Governors Park Tree Planting This Week

Pond Grove-Govenors Park

Pond Grove-Govenors Park

The wooded areas in our community provide shade, refuge for wildlife and add old-fashioned character and charm.

Many Governors Park residents have been saddened to watch as some of the neighborhood’s majestic, venerable trees succumbed to disease and age over the years. Now a significant planting effort to restore the groves will get underway this week.

Adam Zanation, chair of the Grounds Committee for Governors Park, has worked with Davenport Landscaping to develop a renovation plan.

The Governors Park Tree Project was recently approved by the Board of Directors. Under this project landscapers will install 13 trees in the Park’s common area encompassed by Village Park Drive. (A planting guide is attached.)

5 Crepe Myrtles (7-8’) -next to tennis court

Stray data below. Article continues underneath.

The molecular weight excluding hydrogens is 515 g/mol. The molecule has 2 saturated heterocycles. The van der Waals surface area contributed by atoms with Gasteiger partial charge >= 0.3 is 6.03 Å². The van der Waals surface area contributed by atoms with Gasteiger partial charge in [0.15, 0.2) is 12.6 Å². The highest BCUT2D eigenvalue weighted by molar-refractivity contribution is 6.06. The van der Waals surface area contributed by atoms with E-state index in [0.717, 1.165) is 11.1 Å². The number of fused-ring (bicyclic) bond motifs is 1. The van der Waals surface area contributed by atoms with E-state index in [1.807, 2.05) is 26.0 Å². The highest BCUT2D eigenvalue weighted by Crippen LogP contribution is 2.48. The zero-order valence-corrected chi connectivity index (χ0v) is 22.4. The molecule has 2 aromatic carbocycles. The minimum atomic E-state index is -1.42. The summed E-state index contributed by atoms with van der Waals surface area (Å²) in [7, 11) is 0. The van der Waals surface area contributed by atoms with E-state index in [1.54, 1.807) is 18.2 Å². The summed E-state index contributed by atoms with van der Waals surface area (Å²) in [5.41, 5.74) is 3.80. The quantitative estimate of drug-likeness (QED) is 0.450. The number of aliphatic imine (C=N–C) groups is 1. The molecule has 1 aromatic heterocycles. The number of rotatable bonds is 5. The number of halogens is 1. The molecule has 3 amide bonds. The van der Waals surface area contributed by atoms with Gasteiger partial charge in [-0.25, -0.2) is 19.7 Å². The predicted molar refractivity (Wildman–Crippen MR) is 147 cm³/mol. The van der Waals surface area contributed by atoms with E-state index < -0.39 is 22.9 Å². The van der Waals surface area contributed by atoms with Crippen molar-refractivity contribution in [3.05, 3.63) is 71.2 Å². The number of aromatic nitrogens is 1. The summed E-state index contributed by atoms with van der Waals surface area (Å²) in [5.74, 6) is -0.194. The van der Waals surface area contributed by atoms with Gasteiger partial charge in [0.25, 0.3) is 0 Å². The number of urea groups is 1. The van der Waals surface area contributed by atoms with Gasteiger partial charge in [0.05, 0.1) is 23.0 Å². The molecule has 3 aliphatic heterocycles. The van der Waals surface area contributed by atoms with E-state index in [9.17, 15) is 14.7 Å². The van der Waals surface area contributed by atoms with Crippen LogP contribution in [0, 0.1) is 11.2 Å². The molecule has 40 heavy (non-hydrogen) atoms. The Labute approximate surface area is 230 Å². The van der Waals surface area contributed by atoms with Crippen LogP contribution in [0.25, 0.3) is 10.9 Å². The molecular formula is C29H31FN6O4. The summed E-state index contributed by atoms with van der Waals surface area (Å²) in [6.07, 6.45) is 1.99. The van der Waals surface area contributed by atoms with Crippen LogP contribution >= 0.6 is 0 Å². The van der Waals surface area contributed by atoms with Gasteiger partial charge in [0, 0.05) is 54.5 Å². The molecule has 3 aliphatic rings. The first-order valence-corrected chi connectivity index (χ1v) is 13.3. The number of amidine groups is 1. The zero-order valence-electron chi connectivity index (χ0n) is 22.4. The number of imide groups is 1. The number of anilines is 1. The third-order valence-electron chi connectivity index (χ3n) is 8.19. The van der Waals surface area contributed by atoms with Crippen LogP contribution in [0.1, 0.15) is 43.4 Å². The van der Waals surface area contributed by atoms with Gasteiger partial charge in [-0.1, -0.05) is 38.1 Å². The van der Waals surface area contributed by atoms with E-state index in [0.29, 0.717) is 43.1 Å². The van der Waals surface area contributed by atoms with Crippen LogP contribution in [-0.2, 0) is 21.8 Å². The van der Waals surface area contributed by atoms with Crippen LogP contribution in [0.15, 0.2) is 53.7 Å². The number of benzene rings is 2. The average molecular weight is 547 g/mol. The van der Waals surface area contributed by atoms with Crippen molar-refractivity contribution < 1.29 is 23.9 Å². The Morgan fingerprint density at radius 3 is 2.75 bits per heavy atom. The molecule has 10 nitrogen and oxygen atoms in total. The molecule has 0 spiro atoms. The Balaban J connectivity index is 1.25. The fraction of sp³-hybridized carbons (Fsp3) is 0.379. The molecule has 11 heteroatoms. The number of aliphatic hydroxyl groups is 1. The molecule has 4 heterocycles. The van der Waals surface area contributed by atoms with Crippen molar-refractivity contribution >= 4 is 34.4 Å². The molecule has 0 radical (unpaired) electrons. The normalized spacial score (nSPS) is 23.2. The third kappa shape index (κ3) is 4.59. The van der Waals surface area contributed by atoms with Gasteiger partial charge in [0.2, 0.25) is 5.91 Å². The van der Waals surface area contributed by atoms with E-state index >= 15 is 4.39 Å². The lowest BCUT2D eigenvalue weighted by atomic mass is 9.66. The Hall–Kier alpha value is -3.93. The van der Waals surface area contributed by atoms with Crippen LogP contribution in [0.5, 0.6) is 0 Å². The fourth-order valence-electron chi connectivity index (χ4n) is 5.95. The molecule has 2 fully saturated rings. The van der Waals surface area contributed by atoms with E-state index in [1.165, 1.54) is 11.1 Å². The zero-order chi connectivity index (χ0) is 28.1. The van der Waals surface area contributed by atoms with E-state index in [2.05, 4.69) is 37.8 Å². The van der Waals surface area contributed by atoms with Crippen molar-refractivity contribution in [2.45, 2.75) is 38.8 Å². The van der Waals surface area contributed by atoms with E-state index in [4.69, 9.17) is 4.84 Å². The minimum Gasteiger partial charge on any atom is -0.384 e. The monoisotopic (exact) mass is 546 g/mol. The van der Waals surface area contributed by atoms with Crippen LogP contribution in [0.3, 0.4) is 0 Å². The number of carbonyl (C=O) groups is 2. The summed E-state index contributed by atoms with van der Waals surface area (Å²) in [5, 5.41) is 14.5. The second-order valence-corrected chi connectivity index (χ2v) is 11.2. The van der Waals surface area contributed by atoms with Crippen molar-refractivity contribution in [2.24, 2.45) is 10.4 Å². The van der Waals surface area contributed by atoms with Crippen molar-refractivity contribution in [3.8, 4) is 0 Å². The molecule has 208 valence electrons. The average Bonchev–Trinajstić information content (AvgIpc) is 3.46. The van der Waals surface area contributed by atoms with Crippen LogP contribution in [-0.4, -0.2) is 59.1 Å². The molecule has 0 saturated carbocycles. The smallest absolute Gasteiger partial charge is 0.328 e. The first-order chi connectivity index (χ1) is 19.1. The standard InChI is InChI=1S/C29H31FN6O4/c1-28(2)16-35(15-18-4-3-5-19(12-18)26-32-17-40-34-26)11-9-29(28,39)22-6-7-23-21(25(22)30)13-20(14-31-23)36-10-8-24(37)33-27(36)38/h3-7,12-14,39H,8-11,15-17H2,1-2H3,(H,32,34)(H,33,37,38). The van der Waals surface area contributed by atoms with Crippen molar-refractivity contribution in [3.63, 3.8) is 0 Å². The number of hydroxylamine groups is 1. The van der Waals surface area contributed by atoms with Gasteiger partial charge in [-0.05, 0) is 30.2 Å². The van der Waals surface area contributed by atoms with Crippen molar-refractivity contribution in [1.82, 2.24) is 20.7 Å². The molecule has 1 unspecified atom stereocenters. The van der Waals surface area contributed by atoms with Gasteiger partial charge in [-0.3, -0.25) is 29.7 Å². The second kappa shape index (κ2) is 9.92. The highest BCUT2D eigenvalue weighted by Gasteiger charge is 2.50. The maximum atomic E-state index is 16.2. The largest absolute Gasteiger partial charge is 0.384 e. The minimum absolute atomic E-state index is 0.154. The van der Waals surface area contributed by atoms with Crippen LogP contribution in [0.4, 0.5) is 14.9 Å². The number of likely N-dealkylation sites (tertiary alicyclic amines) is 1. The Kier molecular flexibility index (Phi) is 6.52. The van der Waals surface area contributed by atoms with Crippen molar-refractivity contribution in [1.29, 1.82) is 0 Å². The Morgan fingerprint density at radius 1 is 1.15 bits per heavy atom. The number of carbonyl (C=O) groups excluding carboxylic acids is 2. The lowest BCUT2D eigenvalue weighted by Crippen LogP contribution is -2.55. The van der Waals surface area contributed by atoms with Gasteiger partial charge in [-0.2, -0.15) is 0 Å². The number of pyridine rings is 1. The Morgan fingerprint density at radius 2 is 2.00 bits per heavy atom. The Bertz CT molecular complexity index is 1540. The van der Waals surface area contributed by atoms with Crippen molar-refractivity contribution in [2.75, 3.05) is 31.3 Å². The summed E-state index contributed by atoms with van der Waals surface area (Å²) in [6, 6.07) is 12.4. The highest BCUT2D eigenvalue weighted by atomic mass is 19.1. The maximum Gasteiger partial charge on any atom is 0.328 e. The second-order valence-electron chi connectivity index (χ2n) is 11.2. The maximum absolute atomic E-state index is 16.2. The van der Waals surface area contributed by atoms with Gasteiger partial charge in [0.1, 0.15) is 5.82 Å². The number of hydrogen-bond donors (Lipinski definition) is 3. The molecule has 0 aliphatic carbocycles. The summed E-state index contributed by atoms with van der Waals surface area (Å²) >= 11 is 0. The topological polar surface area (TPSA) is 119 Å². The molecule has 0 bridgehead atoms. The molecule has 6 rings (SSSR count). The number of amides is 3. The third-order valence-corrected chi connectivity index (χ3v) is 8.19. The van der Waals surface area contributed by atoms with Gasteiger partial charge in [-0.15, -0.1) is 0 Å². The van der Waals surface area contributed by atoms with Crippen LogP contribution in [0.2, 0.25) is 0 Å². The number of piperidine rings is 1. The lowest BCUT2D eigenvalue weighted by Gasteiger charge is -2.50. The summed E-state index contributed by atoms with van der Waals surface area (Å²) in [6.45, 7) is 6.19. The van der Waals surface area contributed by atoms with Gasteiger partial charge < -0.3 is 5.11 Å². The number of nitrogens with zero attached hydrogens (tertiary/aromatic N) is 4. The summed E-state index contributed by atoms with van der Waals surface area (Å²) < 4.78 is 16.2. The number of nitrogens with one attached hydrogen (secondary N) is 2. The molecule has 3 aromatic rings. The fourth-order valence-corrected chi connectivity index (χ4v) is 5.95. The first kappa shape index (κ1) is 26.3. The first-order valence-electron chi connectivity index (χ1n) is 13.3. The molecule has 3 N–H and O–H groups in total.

1 Willow Oak (2.5” caliper) -next to pool parking
1 Willow Oak (2.5” caliper) -park area (southeast part of Pond Grove)
3 Nuttall Oaks (2.5” caliper) -South Grove (below Meadow Park at Walser)
2 White Oaks (2.5” caliper) -South Grove (below Meadow Park at Walser)
1 White Oak (2.5” caliper) -park near drainage (southwest Meadow Park)

According to a consumer fact sheet from NC State University, both White oak (Quercus alba) and Willow oak (Quercus phellos) are native to North Carolina.

The Nuttall oak (Quercus texans, previously Quercus nutallii), which may be less known than the others, is a native tree of the American Southeast and Midwest. Southern Living garden writer Steve Bender praises the Nuttal oak as a great pyramidal-shaped shade tree. It features bright red leaf fall foliage and can adapt to a variety of growing conditions. Indeed the Nutall oak is listed in another NC State University publication, “Qualifiers for Quagmires: Landscape Plants for Wet Sites,” as exceptionally tolerant of poorly drained landscaping sites.

Contact: Adam Zanation, Chair Governors Park Grounds Committee—zsteela at

Governors Park Tree Project, November 2013. Map and planting guide. (PDF)

Qualifiers for Quagmires: Landscape Plants for Wet Sites, NCSU, []
Native Trees, NCSU, []
Nuttall Oak – The Daily South – Southern Living, November 2011.